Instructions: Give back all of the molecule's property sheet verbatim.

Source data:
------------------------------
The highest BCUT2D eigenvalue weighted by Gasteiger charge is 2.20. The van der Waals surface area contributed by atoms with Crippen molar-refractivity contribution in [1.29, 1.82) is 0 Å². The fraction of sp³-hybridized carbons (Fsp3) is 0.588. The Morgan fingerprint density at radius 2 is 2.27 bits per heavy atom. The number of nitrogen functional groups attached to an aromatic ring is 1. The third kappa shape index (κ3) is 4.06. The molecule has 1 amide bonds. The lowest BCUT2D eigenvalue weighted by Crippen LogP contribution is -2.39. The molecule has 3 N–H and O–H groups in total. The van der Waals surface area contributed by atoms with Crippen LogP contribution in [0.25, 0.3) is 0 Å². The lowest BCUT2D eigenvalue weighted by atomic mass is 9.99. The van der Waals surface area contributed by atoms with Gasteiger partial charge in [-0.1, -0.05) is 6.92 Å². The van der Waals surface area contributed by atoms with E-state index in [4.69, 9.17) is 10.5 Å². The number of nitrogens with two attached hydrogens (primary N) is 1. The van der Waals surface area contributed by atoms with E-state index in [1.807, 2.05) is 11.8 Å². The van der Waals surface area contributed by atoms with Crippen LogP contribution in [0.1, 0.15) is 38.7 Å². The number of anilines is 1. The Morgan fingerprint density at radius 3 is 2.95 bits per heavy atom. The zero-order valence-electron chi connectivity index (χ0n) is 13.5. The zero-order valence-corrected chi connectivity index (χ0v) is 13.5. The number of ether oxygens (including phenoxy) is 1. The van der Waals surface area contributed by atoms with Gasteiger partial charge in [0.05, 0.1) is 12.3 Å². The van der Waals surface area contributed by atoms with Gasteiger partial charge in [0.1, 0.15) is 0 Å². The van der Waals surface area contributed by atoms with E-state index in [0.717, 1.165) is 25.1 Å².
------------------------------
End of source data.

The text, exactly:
The highest BCUT2D eigenvalue weighted by Gasteiger charge is 2.20. The van der Waals surface area contributed by atoms with Crippen molar-refractivity contribution in [1.29, 1.82) is 0 Å². The fraction of sp³-hybridized carbons (Fsp3) is 0.588. The Morgan fingerprint density at radius 2 is 2.27 bits per heavy atom. The number of nitrogen functional groups attached to an aromatic ring is 1. The third kappa shape index (κ3) is 4.06. The molecule has 1 amide bonds. The lowest BCUT2D eigenvalue weighted by Crippen LogP contribution is -2.39. The molecule has 3 N–H and O–H groups in total. The van der Waals surface area contributed by atoms with Crippen LogP contribution in [0.25, 0.3) is 0 Å². The lowest BCUT2D eigenvalue weighted by atomic mass is 9.99. The van der Waals surface area contributed by atoms with Gasteiger partial charge in [-0.1, -0.05) is 6.92 Å². The van der Waals surface area contributed by atoms with E-state index in [4.69, 9.17) is 10.5 Å². The number of nitrogens with two attached hydrogens (primary N) is 1. The van der Waals surface area contributed by atoms with E-state index in [1.807, 2.05) is 11.8 Å². The van der Waals surface area contributed by atoms with Crippen LogP contribution in [0.1, 0.15) is 38.7 Å². The number of anilines is 1. The Morgan fingerprint density at radius 3 is 2.95 bits per heavy atom. The zero-order valence-electron chi connectivity index (χ0n) is 13.5. The zero-order valence-corrected chi connectivity index (χ0v) is 13.5. The number of ether oxygens (including phenoxy) is 1. The van der Waals surface area contributed by atoms with Gasteiger partial charge in [0.05, 0.1) is 12.3 Å². The van der Waals surface area contributed by atoms with Gasteiger partial charge in [0.1, 0.15) is 0 Å². The van der Waals surface area contributed by atoms with E-state index in [0.717, 1.165) is 25.1 Å².